This excerpt is from James Scott Bell's new book, Revision and Self-Editing for Publication, 2nd Edition. For a limited time only, you can get the entire book for just $10!
Which Story Should I Write?
The first editing question you need to ask is, Which story do I select to turn into a whole novel? To write from start to finish?
You’re going to be spending a long time with your novel. Months. A year. In some cases more. I don’t want you to wake up twelve weeks from now and chuck all that work.
So here are a few keys to self-editing in the story selection phase:
1. GET LOTS OF IDEAS. Th e key to creativity is to get lots and lots of ideas, ironically without any self-editing at all, then throw out the ones you don’t want.
It’s a little like how lawyers choose juries. In reality, they don’t select jurors; they deselect them. The potential jurors who are seated in the box are drawn randomly. Then, through a questioning process called voir dire, the lawyers probe and ponder, then exercise challenges. They try to get rid of those jurors they believe will not be favorably disposed to their case.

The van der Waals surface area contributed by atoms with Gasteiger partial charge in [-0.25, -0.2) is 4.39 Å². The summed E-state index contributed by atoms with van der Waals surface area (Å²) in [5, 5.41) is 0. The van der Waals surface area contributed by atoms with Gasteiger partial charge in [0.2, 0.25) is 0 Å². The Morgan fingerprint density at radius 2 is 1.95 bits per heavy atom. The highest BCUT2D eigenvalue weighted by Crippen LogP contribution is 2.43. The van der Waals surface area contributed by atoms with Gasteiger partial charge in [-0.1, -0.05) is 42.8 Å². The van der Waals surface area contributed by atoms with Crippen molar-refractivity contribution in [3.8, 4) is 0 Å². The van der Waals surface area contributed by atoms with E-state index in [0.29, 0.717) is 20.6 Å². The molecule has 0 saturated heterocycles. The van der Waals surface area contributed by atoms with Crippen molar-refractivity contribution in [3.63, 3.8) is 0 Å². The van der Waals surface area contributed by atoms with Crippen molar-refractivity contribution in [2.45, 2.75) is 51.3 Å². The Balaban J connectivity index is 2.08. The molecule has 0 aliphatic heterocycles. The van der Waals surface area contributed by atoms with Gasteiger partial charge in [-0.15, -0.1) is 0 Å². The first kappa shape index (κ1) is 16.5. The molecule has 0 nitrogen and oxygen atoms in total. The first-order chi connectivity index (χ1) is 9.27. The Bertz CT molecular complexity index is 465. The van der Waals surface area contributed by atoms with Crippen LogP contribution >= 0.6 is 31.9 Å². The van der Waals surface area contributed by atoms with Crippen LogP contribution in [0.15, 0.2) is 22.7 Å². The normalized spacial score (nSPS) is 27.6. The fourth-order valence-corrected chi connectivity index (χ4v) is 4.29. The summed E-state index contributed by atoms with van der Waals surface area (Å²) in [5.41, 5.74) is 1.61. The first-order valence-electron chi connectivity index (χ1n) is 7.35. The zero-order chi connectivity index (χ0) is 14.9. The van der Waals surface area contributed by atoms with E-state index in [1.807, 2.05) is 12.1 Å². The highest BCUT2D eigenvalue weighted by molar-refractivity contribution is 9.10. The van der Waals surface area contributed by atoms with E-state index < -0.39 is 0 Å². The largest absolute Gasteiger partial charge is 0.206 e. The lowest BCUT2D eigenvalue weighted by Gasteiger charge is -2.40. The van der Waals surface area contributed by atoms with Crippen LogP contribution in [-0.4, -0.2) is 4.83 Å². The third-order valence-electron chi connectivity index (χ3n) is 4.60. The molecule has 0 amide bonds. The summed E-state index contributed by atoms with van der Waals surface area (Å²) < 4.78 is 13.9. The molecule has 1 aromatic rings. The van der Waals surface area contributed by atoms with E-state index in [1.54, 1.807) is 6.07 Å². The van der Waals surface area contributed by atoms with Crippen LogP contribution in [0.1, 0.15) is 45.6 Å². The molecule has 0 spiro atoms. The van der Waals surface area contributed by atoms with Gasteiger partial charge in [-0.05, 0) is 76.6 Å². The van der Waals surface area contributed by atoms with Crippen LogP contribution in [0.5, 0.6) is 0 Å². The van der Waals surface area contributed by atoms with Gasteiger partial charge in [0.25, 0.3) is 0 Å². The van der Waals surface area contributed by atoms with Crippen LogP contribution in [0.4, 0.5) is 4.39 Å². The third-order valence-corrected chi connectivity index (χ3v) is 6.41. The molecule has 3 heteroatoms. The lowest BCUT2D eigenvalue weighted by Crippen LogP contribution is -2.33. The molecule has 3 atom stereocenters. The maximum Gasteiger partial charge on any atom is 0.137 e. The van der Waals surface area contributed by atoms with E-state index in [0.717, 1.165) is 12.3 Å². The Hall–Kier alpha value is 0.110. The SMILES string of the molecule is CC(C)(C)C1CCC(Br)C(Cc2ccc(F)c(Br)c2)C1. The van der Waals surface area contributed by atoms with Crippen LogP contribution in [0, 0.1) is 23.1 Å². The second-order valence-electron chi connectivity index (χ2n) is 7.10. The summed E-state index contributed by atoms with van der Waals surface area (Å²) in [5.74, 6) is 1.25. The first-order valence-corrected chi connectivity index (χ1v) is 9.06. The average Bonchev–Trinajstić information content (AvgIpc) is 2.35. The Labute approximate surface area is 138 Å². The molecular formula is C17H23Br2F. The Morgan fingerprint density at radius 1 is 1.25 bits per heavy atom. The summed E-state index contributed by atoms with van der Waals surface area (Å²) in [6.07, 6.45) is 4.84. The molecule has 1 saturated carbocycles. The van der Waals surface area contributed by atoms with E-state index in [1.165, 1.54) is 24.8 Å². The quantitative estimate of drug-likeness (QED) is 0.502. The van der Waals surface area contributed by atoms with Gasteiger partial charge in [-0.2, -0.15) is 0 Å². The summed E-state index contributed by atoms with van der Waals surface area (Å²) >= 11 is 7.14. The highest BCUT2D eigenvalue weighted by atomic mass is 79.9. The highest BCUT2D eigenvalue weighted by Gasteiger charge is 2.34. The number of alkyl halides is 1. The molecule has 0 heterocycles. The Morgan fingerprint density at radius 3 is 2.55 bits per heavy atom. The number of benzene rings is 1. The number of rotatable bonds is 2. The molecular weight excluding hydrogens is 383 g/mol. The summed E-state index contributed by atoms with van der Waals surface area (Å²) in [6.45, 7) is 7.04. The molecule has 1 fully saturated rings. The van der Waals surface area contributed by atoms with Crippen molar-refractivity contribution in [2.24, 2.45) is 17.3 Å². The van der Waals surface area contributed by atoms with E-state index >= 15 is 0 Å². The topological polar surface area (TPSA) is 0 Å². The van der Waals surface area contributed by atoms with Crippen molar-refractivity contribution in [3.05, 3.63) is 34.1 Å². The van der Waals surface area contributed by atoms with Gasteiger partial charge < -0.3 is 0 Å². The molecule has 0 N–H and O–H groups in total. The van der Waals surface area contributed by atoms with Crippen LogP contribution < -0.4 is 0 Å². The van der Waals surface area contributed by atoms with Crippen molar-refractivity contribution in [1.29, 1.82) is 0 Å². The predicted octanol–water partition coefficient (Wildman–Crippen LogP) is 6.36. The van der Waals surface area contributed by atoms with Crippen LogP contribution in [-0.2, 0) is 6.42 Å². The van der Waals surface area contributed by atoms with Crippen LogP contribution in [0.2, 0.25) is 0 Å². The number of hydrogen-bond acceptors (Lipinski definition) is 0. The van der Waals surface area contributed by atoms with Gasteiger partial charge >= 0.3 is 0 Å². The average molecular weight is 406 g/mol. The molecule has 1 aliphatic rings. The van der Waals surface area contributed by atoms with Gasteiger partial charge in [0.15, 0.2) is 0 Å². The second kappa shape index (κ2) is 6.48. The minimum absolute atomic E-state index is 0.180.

So, too, you as a writer face your box of ideas and, through probing and pondering, toss out the ones you won’t be writing about.
But first you gather, and as you do, let your imagination run free.
2. LOOK FOR THE BIG IDEA. A novel-length story has to have a certain size to it. Not length of words, but potential for a large canvas of emotions, incidents, and high stakes.
This is something you need to feel in your writer’s spirit. Think about the novels that moved you most. What was it about them that got to you? If it was an unforgettable character, what made her so? If it was a turning, twisting plot, what were the stakes?
If it was a quieter novel, it had some simmering intensity about it.
Think on these things as you look at ideas to nurture.
3. WRITE YOUR BACK COVER COPY. There are several questions to ask yourself about your idea, but at some point you need to see if it holds together, if you can get it in a form that both excites you and will excite publishers and readers.
One of the best ways to do this is to write your own back cover copy. That’s the marketing copy on the back of the book (or on the dust jacket) that’s intended to get readers to buy it.
When you do this, concentrate on the big picture. You’ll need to write and rewrite this several times, but doing so will serve you well for the entire writing project.